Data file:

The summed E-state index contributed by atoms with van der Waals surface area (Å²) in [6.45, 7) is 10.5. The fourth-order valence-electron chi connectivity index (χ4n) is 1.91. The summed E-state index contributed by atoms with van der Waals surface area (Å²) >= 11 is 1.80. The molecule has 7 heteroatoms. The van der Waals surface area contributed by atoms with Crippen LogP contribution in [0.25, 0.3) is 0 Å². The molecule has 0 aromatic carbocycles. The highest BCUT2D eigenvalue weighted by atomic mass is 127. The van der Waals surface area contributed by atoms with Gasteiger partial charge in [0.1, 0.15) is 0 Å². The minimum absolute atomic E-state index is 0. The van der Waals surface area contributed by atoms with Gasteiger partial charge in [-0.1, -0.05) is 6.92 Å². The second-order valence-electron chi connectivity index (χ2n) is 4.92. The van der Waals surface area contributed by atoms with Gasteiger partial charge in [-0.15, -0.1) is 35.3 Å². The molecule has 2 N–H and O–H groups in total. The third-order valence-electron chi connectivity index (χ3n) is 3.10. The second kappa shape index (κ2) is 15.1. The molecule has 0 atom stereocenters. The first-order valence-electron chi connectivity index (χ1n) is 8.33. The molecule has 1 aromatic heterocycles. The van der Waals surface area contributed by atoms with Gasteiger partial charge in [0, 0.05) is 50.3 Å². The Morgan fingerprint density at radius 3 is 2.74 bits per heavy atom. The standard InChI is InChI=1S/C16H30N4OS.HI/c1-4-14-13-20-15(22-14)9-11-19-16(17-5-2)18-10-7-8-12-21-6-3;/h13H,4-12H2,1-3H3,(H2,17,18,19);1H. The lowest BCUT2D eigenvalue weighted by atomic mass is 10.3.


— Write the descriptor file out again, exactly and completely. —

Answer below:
The summed E-state index contributed by atoms with van der Waals surface area (Å²) in [6.45, 7) is 10.5. The fourth-order valence-electron chi connectivity index (χ4n) is 1.91. The summed E-state index contributed by atoms with van der Waals surface area (Å²) >= 11 is 1.80. The molecule has 7 heteroatoms. The van der Waals surface area contributed by atoms with Crippen LogP contribution in [0.25, 0.3) is 0 Å². The molecule has 0 aromatic carbocycles. The highest BCUT2D eigenvalue weighted by atomic mass is 127. The van der Waals surface area contributed by atoms with Gasteiger partial charge in [0.1, 0.15) is 0 Å². The minimum absolute atomic E-state index is 0. The van der Waals surface area contributed by atoms with Gasteiger partial charge in [-0.1, -0.05) is 6.92 Å². The second-order valence-electron chi connectivity index (χ2n) is 4.92. The van der Waals surface area contributed by atoms with Gasteiger partial charge in [-0.15, -0.1) is 35.3 Å². The molecule has 2 N–H and O–H groups in total. The third-order valence-electron chi connectivity index (χ3n) is 3.10. The second kappa shape index (κ2) is 15.1. The molecule has 0 atom stereocenters. The first-order valence-electron chi connectivity index (χ1n) is 8.33. The molecule has 1 aromatic heterocycles. The van der Waals surface area contributed by atoms with Gasteiger partial charge in [0, 0.05) is 50.3 Å². The Morgan fingerprint density at radius 3 is 2.74 bits per heavy atom. The standard InChI is InChI=1S/C16H30N4OS.HI/c1-4-14-13-20-15(22-14)9-11-19-16(17-5-2)18-10-7-8-12-21-6-3;/h13H,4-12H2,1-3H3,(H2,17,18,19);1H. The lowest BCUT2D eigenvalue weighted by atomic mass is 10.3.